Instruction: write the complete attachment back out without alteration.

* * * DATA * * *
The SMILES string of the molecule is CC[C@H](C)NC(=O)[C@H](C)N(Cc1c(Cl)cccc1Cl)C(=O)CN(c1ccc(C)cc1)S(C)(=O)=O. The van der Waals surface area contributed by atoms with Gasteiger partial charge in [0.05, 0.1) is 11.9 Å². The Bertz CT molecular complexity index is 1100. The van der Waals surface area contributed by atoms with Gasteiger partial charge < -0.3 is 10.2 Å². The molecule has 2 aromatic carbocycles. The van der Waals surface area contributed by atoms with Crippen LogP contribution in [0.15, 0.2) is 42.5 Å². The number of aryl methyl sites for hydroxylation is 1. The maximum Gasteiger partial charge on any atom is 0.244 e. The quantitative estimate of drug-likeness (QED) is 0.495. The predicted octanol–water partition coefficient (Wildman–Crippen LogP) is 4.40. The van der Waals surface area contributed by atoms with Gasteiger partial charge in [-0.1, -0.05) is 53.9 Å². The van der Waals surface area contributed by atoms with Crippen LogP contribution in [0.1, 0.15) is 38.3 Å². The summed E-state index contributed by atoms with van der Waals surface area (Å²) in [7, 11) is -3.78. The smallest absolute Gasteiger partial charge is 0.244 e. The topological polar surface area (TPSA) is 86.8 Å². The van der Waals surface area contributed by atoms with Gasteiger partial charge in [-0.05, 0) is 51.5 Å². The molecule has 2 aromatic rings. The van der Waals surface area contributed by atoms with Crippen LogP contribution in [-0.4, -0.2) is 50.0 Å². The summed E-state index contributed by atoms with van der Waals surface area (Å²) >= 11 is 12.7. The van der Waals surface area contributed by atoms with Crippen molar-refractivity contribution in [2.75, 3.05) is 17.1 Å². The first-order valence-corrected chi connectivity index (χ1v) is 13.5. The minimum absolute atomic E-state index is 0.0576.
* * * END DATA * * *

The SMILES string of the molecule is CC[C@H](C)NC(=O)[C@H](C)N(Cc1c(Cl)cccc1Cl)C(=O)CN(c1ccc(C)cc1)S(C)(=O)=O. The van der Waals surface area contributed by atoms with Gasteiger partial charge in [0.05, 0.1) is 11.9 Å². The Bertz CT molecular complexity index is 1100. The van der Waals surface area contributed by atoms with Gasteiger partial charge < -0.3 is 10.2 Å². The molecule has 2 aromatic carbocycles. The van der Waals surface area contributed by atoms with Crippen LogP contribution in [0.15, 0.2) is 42.5 Å². The number of aryl methyl sites for hydroxylation is 1. The maximum Gasteiger partial charge on any atom is 0.244 e. The quantitative estimate of drug-likeness (QED) is 0.495. The predicted octanol–water partition coefficient (Wildman–Crippen LogP) is 4.40. The van der Waals surface area contributed by atoms with Gasteiger partial charge in [-0.1, -0.05) is 53.9 Å². The van der Waals surface area contributed by atoms with Crippen LogP contribution in [0.1, 0.15) is 38.3 Å². The summed E-state index contributed by atoms with van der Waals surface area (Å²) in [7, 11) is -3.78. The smallest absolute Gasteiger partial charge is 0.244 e. The topological polar surface area (TPSA) is 86.8 Å². The van der Waals surface area contributed by atoms with Gasteiger partial charge in [-0.05, 0) is 51.5 Å². The molecule has 2 aromatic rings. The van der Waals surface area contributed by atoms with Crippen LogP contribution in [-0.4, -0.2) is 50.0 Å². The summed E-state index contributed by atoms with van der Waals surface area (Å²) >= 11 is 12.7. The van der Waals surface area contributed by atoms with Crippen molar-refractivity contribution in [2.75, 3.05) is 17.1 Å². The first-order valence-corrected chi connectivity index (χ1v) is 13.5. The minimum absolute atomic E-state index is 0.0576.